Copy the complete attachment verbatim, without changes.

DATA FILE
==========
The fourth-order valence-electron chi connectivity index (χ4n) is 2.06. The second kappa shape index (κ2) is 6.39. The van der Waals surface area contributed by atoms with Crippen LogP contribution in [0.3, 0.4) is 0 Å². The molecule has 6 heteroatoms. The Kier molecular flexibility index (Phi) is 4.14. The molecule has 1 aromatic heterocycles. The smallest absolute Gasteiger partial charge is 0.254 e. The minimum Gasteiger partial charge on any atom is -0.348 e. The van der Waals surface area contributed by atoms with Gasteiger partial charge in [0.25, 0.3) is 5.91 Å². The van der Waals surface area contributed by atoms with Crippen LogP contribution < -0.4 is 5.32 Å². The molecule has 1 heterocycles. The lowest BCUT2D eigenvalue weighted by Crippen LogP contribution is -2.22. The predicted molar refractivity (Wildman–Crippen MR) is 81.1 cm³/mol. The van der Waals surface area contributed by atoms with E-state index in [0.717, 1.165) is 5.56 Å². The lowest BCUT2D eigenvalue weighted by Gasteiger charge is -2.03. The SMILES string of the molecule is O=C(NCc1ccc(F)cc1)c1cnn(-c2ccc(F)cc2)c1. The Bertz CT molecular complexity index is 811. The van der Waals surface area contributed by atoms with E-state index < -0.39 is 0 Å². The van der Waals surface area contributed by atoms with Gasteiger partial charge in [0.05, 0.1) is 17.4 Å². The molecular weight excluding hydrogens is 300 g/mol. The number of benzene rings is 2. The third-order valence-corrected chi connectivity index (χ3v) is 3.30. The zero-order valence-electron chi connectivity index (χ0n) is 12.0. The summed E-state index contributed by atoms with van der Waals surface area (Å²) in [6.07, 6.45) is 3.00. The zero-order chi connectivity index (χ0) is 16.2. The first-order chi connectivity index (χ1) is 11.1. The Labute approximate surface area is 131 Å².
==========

The fourth-order valence-electron chi connectivity index (χ4n) is 2.06. The second kappa shape index (κ2) is 6.39. The van der Waals surface area contributed by atoms with Crippen LogP contribution in [0.3, 0.4) is 0 Å². The molecule has 6 heteroatoms. The Kier molecular flexibility index (Phi) is 4.14. The molecule has 1 aromatic heterocycles. The smallest absolute Gasteiger partial charge is 0.254 e. The minimum Gasteiger partial charge on any atom is -0.348 e. The van der Waals surface area contributed by atoms with Gasteiger partial charge in [0.25, 0.3) is 5.91 Å². The van der Waals surface area contributed by atoms with Crippen LogP contribution < -0.4 is 5.32 Å². The molecule has 1 heterocycles. The lowest BCUT2D eigenvalue weighted by Crippen LogP contribution is -2.22. The predicted molar refractivity (Wildman–Crippen MR) is 81.1 cm³/mol. The van der Waals surface area contributed by atoms with E-state index in [0.717, 1.165) is 5.56 Å². The lowest BCUT2D eigenvalue weighted by Gasteiger charge is -2.03. The SMILES string of the molecule is O=C(NCc1ccc(F)cc1)c1cnn(-c2ccc(F)cc2)c1. The Bertz CT molecular complexity index is 811. The van der Waals surface area contributed by atoms with E-state index < -0.39 is 0 Å². The van der Waals surface area contributed by atoms with Gasteiger partial charge in [0.05, 0.1) is 17.4 Å². The molecular weight excluding hydrogens is 300 g/mol. The number of benzene rings is 2. The third-order valence-corrected chi connectivity index (χ3v) is 3.30. The zero-order valence-electron chi connectivity index (χ0n) is 12.0. The summed E-state index contributed by atoms with van der Waals surface area (Å²) in [6.07, 6.45) is 3.00. The zero-order chi connectivity index (χ0) is 16.2. The first-order chi connectivity index (χ1) is 11.1. The Labute approximate surface area is 131 Å².